By Bikram Vohra
Every now and then people decide to go ‘exotic’ and enjoy something different for dinner. For most of us it is an adventure without any adventure in it. If we go for Thai we invariably order red curry, green curry or Khao Pad, which is just fried rice. Nobody orders Larb Leuat Neua (Raw Beef with Uncooked Blood) Mok Huak (Developing Tadpoles) or Larb Mote Daeng (Red Ants Eggs).
Now that would be blazing new trails in cuisine. We go for Mexican and settle for burritos and tacos and quesadillas with guacamole and salsa, and say Ole. Have we ever sort of said, you know what, let’s get off the beaten track and give Cabrito de Carne en su Jugo (goat in its juice) a shot? What about a helping of the popular escamoles, which are flying ants, beetles, larvae and grasshoppers…here have another.
My kids take us out for Italian. We get a chequered cloth covered table, olive oil, and us culinary tzars order spaghetti Bolognese and pasta and think we are living le dolce vita.
I have never gone beyond these items except for one breathtaking fling at Fettuccine Alfredo which is about the level of walking in a park as compared to scything through a rainforest in terms of sensational food exploits.
Have you ever dipped your breads into the oil and said, I shall have a starter of a songbird from Lombardy, followed by two dormice (stuffed mice with mince, so popular in Roma) with a side of Pani ca Meusa (Sicilian Spleen) and round it off with a serving of Casu Marzu (Sardinian maggot cheese)?
To us knights of the round table, Spanish food is tapas, and we think we are going wild with excitement. Guess what, we went out the other night and had tapas. What, and you didn’t eat Callos? (a tripe stew inspired by calluses like you get on your hands and feet) and some wriggling percebes live (goose barnacle crustaceans straight out of their shells)?
And then we go out for Chinese. Indian, American, Local, anything but what the Chinese eat.
It does not matter because you can second guess the order. Everyone will make a big thing of studying the menus which are the size of a refugee tent. It is a kind of contractual thing that if you open up a Chinese restaurant you have to make poster sized menus with dragons on them. You cannot have a Chinese menu without a dragon belching fire with does great things to your appetite. Also mandated is the figure of that Fu Manchu cum Confucius guy with the long drooping moustache and yet I have never seen a Chinese with that sort of south swooping handlebar.
Then we study the menu like we were sitting for our finals and there is a lot of hemming and hawing and much discussion over what to order for soup and who will share with whom. This sharing thing can go on for nearly fifteen minutes with two bowls for the hot and sour, no make that one bowl and two bowls for the sweet corn and chicken, oh you want crab, okay then one bowl here and two bowls for the veggie…oh you are veg on Sundays, no eggs also? Really? Didn’t know that.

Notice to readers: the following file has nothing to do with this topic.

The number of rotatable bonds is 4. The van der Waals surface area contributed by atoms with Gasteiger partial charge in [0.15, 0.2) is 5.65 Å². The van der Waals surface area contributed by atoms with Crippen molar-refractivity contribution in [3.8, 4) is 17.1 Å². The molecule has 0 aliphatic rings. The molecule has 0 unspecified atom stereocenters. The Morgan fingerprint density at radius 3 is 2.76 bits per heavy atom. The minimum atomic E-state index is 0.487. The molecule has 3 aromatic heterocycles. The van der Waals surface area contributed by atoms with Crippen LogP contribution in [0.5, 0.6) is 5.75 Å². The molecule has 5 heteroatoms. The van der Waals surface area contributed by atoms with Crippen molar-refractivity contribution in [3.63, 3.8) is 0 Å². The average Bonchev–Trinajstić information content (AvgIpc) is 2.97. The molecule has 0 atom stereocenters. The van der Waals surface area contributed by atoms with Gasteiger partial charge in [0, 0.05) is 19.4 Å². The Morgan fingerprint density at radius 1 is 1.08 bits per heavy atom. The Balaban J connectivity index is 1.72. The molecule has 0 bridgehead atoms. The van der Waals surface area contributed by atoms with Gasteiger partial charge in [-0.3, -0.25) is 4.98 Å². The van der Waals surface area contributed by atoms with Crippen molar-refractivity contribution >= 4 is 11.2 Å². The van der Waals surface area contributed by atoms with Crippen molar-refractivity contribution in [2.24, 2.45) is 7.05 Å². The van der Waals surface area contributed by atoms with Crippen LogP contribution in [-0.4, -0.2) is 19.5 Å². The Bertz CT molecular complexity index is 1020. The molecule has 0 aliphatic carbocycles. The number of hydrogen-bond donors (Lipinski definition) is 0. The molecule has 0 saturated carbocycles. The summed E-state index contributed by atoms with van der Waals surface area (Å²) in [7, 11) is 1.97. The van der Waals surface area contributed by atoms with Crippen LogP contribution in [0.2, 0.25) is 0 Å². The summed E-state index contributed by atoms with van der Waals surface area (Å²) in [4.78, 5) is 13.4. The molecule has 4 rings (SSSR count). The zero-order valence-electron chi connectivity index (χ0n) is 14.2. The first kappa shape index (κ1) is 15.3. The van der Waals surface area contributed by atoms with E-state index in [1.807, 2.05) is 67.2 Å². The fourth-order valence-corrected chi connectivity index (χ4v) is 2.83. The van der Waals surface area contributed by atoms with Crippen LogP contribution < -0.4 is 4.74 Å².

By now, of course, the steward is ready to skewer you because there is always one person who ruins the initial fragile order by being veg because it is
M, T, W, T, F, S, S and this entails a reordering and more debate on bowls and who will share with whom. You would think it was a lottery prize we were splitting not wonton soup.
At this point, it is ten to one, and the expert in the group calls for chopsticks because he has to display his expertise and then proceed to teach one of the novices how to use them, and much hilarity is squeezed out of this impromptu lesson, and aren’t we all having good fun?
It is also compulsory when you go out for Chinese to have one well-travelled person on the table who will tell you that Singapore/Kolkata/LA has the best Chinese and this will spark an in-depth debate on the subtle and not-so-subtle difference between Cantonese, Szechuan and Mandarin, which is really a bit of a stretch, seeing as how all we are ordering is fried rice, American chop suey, chicken in black bean sauce, sweet and sour prawns and veggies in stir fried sauce (for the one off the fauna for the day).
Five comments are made during the eating. I have never been to a Chinese dinner where they have not been made.
One thing about Chinese, it goes down so fast, you feel hungry again in an hour.
We have over-ordered again, should we take a doggie bag home? The crispy duck was awesome (ask the crispy duck). Here, have the last wonton, no you have it. No, you. Please, no you. Dammit, eat it. I hope they have fortune cookies (really, are you really that badly off?). Finally, the comparison. The sesame prawns were a bit soft. Last time was better. The chili sauce wasn’t as spicy as that day’s, and green tea, anyone?
Bikram is former editor of KT. Everyday humour is his forte